Activate education!

Activate education!

Think of a time you were really into a subject – cars, story writing, an art project, music, building a Lego structure as a kid. Were you actively engaged? With your heightened curiosity, did you seek out more about the subject or activity? I’m guessing so. And when we consider this with students today – when they are actively engaged, what they learn and retain skyrockets. 

Active education captures a child’s imagination and keeps them focused and attentive long enough to facilitate deep and meaningful learning. It’s, well, active.

Active education can inspire a student to love what they are learning, and dive in deeper and deeper, hungry to learn more. Once a child’s imagination is activated through active education, there really is no limit to what they can learn, what they can discover, and what they can achieve.

Passive education, on the other hand, doesn’t engage a student’s imagination. When information is one-directional, from teacher to student, it doesn’t hold their attention or inspire meaningful understanding. Some examples of passive education include:

  • Lectures, in person or via Zoom

  • Science demonstrations – whether performed on a YouTube video or in person with a teacher or in a science magic show

  • Worksheets

  • Fill-in-the-blank activity books

  • Many science kits

Even reading a book is passive – because the student is not creating their own story but reading the thoughts, ideas, and imagination of the author.

These activities are passive because information is being presented to the student, and maybe the student is required to memorize that information, but rarely is the student actively engaged in testing, exploring and challenging that information. And yet, these activities are continually hailed as “educational” and because of this students sit bored in classrooms and in front of computer screens pick up a few tidbits of information, here and there but mostly unable to learn or retain very much information once the class is over.

How much do you remember from high school, or college, or even last week’s 3-day Zoom conference?

What does active education look like and how can we make it more available to all students? Active education is actually quite simple, but because we don’t do it very often, it can seem hard or intimidating at first. The lectures, science demonstrations, worksheets, and books are all ways to get a child’s interest piqued, but without some active educational activity to explore, learning doesn’t truly take place, and information is not retained.

  • To engage students actively, encourage challenges, questions, and ask students to imagine their own ideas about the information they’ve just heard.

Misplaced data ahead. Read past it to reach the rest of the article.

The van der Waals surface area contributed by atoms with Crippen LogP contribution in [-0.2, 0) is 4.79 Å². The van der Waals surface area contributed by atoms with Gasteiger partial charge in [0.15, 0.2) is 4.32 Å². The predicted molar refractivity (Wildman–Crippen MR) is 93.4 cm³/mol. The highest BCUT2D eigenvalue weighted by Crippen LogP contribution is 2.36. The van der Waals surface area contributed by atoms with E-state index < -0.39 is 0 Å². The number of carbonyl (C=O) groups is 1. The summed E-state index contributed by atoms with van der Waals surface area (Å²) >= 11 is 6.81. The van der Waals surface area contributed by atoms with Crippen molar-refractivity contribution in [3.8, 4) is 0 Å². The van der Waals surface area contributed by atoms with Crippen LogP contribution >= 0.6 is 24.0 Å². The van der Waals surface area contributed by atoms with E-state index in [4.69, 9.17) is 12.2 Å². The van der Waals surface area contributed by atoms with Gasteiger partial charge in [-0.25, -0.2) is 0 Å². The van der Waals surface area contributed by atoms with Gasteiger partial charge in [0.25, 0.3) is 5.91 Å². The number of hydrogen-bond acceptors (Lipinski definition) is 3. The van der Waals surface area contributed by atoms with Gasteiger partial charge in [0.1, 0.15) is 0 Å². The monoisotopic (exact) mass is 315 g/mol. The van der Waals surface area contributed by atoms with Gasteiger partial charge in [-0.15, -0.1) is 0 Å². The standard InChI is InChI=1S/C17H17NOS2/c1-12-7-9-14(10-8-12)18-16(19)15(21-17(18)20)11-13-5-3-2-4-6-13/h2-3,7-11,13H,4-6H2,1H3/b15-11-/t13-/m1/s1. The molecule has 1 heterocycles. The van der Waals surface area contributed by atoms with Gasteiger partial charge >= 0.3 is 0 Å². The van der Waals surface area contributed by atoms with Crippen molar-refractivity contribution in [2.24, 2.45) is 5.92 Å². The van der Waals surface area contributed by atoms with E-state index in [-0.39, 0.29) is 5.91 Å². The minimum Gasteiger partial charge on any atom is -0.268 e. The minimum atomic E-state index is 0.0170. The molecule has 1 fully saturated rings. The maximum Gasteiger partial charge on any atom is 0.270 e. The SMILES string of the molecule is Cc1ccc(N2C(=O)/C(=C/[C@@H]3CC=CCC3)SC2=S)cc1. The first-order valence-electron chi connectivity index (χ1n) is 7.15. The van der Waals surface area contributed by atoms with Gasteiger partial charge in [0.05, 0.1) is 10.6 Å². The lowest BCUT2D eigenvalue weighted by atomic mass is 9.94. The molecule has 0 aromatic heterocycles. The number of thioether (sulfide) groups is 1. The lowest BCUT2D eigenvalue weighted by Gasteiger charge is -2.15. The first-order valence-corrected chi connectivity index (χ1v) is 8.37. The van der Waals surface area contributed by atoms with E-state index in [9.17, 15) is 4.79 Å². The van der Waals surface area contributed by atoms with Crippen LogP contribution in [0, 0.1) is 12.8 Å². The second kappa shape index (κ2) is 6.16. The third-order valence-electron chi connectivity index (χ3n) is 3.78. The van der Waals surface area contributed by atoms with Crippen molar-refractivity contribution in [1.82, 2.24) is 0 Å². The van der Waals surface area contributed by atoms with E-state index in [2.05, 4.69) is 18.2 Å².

For example, if a child sits through a lecture on atoms, they may know the word atom and they may remember a couple of facts, but if they are asked to write 5 of their own questions about atoms, or if they are asked to explore what atoms mean to them, or what they would like to learn about atoms, or if they are encouraged to create their own experiment about atoms, or write a play or do a video, they become engaged in the learning process, exploring their own ideas.

This can feel challenging at first because kids are not used to asking their own questions and exploring their own ideas, but getting into a rhythm with it can open a new world of possibilities. Parents and teachers can discover that actively engaging students through their own thoughts and play doesn’t lead to chaos – it helps students learn and discover even more than just lectures, books and worksheets.

The last step of RATATAZ – Talk, Tell and Dazzle – is a great way students can retrieve what they’ve learned. And then we are inspiring active education! Active science, active STEM, active students!


Will we raise more confident kids if we ditch traditional training methods?

Will we raise more confident kids if we ditch traditional training methods?

Can you recall a time you felt completely confident at something? How did it make you feel? Did it come after some sort of effort on your part? Studying, hard work, trial and error, etc. Think of how that confidence makes you feel. Then think about kids and how they ask questions and make mistakes and learn. And having the confidence to keep going, how can we as parents, educators, and mentors, encourage kids’ confidence?  

We know the value of confident kids. And, at the same time, bucking traditions is difficult. We tend to do things the way we have always done them because it’s what we know. But we don’t have to continue to follow this path, especially if there are better ways to raise confident kids.